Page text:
Research has shown that the people who are mainly inclined to borrow from such moneylenders tend to be women in their early 30s and up to their 50s with young families who they are rearing alone. They are the most vulnerable. They have back to school, birthdays, first communions and Christmas expenses through the year and they get loans and try to roll them forward. They get a loan from one company on one occasion and another loan from another company at another time. The essence of this legislation is to ensure that any time an organisation gives a loan in future, it will check what other loans the borrower has. That has not been happening up to now. The company will want to make sure that the person can actually afford the loan being taken out. There is no point in accumulating loans that people will not be able to pay in the long term.
The 1% is our starting point. We are saying this is the maximum that can be charged, but it is planned to start with 1%. Over a period of a couple of years, when the Central Bank reports on how the approximately 30 companies are operating in Ireland, we will be able to assess if the 1% is still valid and whether there might be scope to reduce it as time passes.
The proposal in the amendment is to set the rate at 0.75% per week rather than 1% per week, with specific timelines to reduce it further. I propose to introduce the latter rate and to monitor it closely. We can return to it at a later date when we have evidence and information on how it is operating and whether it is valid to reduce it below 1% and by how much at that stage. The amendment is predetermining how the legislation will work in practice over the forthcoming period by providing for set times to reduce it, but I believe the most cautious way to do it is by doing what is provided for in the Bill, subject to review.
The most important point, as I said earlier, is that there is continued access available to these loan facilities. The biggest provider in the market, both in Ireland and the UK, closed shop in the last couple of years and no longer exists. The provider felt the market was too difficult. If we move too strongly, the people who need access to these loans may not have somebody to go to if the providers pull out due to us being too severe too quickly. We want to keep them in the market because, as everybody knows, if we reduce the number of people who are offering legitimate, regulated loans, we know where people will go. They will go to loan sharks and it will end up that when the borrower collects child benefit once a month, a guy will be waiting around the corner to collect that money.We want to avoid that. We do not want people calling to their houses and intimidating them to repay their loans. It is important that we keep a level of regulated operators in the field providing loans for a period. We can see how it works out over that period.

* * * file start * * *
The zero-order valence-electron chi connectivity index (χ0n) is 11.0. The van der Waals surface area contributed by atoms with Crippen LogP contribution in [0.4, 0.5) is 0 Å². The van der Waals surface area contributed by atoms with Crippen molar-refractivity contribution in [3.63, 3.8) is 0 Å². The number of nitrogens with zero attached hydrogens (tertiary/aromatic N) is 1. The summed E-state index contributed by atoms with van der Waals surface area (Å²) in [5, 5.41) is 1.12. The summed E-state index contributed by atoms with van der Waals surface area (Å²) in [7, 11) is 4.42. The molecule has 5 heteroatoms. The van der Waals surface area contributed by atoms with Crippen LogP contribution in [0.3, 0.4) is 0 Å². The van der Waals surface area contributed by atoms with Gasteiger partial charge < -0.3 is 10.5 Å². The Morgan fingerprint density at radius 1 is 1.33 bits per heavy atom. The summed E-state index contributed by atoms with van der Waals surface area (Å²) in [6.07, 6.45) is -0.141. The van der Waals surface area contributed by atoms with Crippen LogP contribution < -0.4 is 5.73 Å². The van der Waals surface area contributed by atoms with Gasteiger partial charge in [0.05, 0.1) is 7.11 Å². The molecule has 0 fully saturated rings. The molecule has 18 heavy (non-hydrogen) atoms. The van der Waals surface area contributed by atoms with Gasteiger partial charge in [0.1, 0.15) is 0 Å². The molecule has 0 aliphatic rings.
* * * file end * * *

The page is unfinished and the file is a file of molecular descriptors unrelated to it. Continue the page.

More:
We are starting with the 1% cap, which will be the maximum. It can be reduced if we get information from the Central Bank's monitoring of the 30 or so companies in the business showing that a reduction is appropriate in due course, but to predetermine that there would be a reduction after a certain time would be premature at this point because we do not have any information on how that would affect the market and, above all, the people who were most vulnerable and needed to have a regulated moneylender. If we are too quick and some of the moneylenders leave, which the main one has already done, then people will not have access to proper funding and will instead become victims of money sharks, which is what we want to avoid.
We all agree on the need for the legislation, everything behind it, regulating this sector, applying time limits of up to 12 months on loans and having simple interest rates that people can understand. The only issue between us is the level of that interest. Otherwise, the Bill is broadly supported. We should stick with the maximum of 1% and see how it goes. It can be reduced when the Central Bank reverts with a report on how it is working after a year or two. This Bill will reduce the rates that people are being charged from day 1 because most lenders of these loans are charging up to 1.2%, but we want to keep them in the market so that people do not go to money sharks.